Christine Park Gallery is pleased to present the first solo exhibition by New York-based multi-disciplinary artist Mathew Tom (b.1984). This exhibition showcases Tom's most recent works from his painting series, which explore images from what has traditionally been known as the diametrically opposite worlds of "East" and "West," each with its own separate cultural and visual traditions. Through his paintings, Tom examines the concept of so-called East-West dichotomy and its cultural intersection and unveils how an image that may begin in one part of the world can transform into one that is universally recognized.
Culling from art history, Tom edits and reinterprets historical artworks. These reimagined images, separated from their original context, become hazy dream-like fantasies. With a Chinese father and an American mother, Tom is deeply interested in the notion of being "Asian" and ways to reconcile two opposing cultures.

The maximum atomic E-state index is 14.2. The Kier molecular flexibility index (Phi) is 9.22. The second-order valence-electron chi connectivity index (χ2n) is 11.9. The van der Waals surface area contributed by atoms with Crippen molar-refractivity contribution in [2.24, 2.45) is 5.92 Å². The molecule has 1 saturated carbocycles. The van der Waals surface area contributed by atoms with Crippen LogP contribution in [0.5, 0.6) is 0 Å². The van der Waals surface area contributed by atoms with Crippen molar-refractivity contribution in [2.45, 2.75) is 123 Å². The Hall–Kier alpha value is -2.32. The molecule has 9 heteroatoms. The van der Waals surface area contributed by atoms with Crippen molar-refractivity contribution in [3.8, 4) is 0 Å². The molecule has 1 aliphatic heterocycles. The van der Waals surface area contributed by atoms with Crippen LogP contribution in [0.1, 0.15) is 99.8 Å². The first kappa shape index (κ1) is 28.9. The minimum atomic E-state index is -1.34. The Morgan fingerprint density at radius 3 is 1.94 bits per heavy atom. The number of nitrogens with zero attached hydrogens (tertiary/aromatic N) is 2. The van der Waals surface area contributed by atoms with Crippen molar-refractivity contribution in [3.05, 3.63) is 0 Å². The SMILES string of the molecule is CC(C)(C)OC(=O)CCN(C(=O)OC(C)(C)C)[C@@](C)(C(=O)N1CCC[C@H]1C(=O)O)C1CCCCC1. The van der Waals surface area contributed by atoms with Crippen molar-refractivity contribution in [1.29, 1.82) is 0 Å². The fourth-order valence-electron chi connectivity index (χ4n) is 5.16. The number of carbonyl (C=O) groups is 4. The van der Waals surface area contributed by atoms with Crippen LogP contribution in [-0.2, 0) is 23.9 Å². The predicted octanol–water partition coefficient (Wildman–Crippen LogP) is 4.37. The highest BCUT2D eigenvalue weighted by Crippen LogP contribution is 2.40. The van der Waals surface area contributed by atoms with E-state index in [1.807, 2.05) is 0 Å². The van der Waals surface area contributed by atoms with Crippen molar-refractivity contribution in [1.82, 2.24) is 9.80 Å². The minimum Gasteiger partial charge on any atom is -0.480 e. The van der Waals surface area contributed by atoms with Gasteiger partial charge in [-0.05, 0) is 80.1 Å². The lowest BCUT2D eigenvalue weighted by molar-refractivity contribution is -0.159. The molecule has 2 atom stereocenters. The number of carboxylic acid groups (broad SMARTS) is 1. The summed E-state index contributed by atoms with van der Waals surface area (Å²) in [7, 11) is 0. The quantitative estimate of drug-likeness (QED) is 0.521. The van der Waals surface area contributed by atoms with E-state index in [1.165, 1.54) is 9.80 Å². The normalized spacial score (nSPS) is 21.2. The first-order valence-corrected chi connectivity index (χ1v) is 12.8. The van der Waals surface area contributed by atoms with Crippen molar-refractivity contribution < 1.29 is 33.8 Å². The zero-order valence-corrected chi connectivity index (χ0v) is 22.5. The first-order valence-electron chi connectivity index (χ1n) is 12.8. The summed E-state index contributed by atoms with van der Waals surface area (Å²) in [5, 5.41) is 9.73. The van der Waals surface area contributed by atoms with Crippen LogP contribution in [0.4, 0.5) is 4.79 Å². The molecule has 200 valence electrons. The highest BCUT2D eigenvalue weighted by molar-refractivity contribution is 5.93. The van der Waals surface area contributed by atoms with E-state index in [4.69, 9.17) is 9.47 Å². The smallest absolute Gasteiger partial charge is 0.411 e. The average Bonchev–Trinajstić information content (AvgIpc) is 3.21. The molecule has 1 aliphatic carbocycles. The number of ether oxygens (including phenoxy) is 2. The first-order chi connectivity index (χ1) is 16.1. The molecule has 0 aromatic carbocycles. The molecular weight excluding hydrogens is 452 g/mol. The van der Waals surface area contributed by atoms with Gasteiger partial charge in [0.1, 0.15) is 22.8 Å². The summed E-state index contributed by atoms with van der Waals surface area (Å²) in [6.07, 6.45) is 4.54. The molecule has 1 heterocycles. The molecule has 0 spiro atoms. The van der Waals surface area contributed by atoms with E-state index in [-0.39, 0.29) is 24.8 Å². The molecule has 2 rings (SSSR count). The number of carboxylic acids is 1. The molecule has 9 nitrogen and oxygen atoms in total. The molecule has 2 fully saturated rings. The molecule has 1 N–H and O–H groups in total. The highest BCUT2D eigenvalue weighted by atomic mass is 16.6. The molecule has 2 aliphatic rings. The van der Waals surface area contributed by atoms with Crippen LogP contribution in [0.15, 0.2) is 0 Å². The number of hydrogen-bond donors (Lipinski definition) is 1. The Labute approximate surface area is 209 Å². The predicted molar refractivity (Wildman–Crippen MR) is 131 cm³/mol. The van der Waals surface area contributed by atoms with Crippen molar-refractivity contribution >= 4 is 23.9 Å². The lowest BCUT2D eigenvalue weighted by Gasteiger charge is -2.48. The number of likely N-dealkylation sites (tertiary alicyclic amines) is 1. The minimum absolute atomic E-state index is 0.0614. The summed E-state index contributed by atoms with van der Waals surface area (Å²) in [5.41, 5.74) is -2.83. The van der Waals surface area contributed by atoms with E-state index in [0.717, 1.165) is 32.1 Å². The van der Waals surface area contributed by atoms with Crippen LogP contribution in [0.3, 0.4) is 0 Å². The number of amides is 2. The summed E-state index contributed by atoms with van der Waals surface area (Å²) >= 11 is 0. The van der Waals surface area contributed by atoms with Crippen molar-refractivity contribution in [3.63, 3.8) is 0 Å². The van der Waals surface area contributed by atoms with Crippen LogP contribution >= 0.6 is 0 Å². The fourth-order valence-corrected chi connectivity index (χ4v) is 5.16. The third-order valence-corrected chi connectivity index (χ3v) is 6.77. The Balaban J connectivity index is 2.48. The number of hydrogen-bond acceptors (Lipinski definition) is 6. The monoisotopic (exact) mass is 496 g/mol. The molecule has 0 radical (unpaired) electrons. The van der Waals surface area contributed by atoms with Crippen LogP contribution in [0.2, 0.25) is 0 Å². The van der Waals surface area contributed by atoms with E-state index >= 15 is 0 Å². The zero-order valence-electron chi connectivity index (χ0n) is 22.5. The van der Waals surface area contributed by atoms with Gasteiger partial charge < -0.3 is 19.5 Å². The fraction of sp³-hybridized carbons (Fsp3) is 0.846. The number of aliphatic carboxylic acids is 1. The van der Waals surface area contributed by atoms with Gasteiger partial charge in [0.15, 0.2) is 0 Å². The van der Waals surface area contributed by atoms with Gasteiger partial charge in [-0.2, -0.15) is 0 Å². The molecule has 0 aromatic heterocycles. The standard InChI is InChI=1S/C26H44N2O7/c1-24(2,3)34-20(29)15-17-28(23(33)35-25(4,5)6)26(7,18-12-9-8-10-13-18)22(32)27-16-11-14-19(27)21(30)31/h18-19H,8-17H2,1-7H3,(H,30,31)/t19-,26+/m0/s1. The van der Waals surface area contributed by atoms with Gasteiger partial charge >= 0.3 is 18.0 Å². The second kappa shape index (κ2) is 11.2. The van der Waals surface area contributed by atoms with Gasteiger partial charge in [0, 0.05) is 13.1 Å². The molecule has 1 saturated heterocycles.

Tom's training in Korean Minhwa painting in Gwangju, South Korea has greatly influenced his current style. With paintings that feature a tiger from a Japanese folding screen from 1630, cherries from a European botanical illustration, a young woman from a Chinese 1930's advertising poster, vases from the Chinese Ming Dynasty, a model from 18th century London, and a pair of hands from a German Medieval painting, Tom portrays images that hold symbolic significance for Eastern and Western cultures.
Questioning notions of cultural appropriation, Tom traces the transference of artistic trends between the East and West and its broader meaning in our current globalized society. Manipulated and repeated through history, these images become universal and survive through the centuries. Tom wonders if it is possible for individual images to become universal through repetition. What is really East, and what is West?